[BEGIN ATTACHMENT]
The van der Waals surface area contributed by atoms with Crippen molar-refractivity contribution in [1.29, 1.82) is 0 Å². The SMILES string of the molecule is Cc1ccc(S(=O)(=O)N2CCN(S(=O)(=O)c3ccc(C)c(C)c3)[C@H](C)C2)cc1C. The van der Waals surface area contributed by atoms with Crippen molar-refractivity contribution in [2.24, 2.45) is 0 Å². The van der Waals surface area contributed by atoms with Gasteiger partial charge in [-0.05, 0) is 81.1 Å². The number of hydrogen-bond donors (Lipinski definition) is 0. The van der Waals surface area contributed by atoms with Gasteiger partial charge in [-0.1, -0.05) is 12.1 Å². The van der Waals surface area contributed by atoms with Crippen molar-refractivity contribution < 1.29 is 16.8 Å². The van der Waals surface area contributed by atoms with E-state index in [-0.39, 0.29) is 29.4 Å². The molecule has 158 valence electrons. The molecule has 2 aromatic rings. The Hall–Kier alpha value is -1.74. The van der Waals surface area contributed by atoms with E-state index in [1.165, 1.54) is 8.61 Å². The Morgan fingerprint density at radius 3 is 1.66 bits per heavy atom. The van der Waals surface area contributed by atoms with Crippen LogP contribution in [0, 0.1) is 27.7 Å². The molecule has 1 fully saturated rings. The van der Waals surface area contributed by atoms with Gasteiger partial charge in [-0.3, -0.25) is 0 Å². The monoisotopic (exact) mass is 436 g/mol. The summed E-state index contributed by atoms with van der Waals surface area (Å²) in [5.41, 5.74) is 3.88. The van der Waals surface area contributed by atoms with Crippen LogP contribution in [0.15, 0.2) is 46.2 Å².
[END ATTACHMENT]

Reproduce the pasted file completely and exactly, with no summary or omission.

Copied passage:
The van der Waals surface area contributed by atoms with Crippen molar-refractivity contribution in [1.29, 1.82) is 0 Å². The SMILES string of the molecule is Cc1ccc(S(=O)(=O)N2CCN(S(=O)(=O)c3ccc(C)c(C)c3)[C@H](C)C2)cc1C. The van der Waals surface area contributed by atoms with Crippen molar-refractivity contribution in [2.24, 2.45) is 0 Å². The van der Waals surface area contributed by atoms with Gasteiger partial charge in [-0.05, 0) is 81.1 Å². The number of hydrogen-bond donors (Lipinski definition) is 0. The van der Waals surface area contributed by atoms with Gasteiger partial charge in [-0.1, -0.05) is 12.1 Å². The van der Waals surface area contributed by atoms with Crippen molar-refractivity contribution < 1.29 is 16.8 Å². The van der Waals surface area contributed by atoms with E-state index in [-0.39, 0.29) is 29.4 Å². The molecule has 158 valence electrons. The molecule has 2 aromatic rings. The Hall–Kier alpha value is -1.74. The van der Waals surface area contributed by atoms with E-state index in [1.165, 1.54) is 8.61 Å². The Morgan fingerprint density at radius 3 is 1.66 bits per heavy atom. The van der Waals surface area contributed by atoms with Crippen LogP contribution in [0, 0.1) is 27.7 Å². The molecule has 1 fully saturated rings. The van der Waals surface area contributed by atoms with Gasteiger partial charge in [-0.3, -0.25) is 0 Å². The monoisotopic (exact) mass is 436 g/mol. The summed E-state index contributed by atoms with van der Waals surface area (Å²) in [5.41, 5.74) is 3.88. The van der Waals surface area contributed by atoms with Crippen LogP contribution in [0.15, 0.2) is 46.2 Å².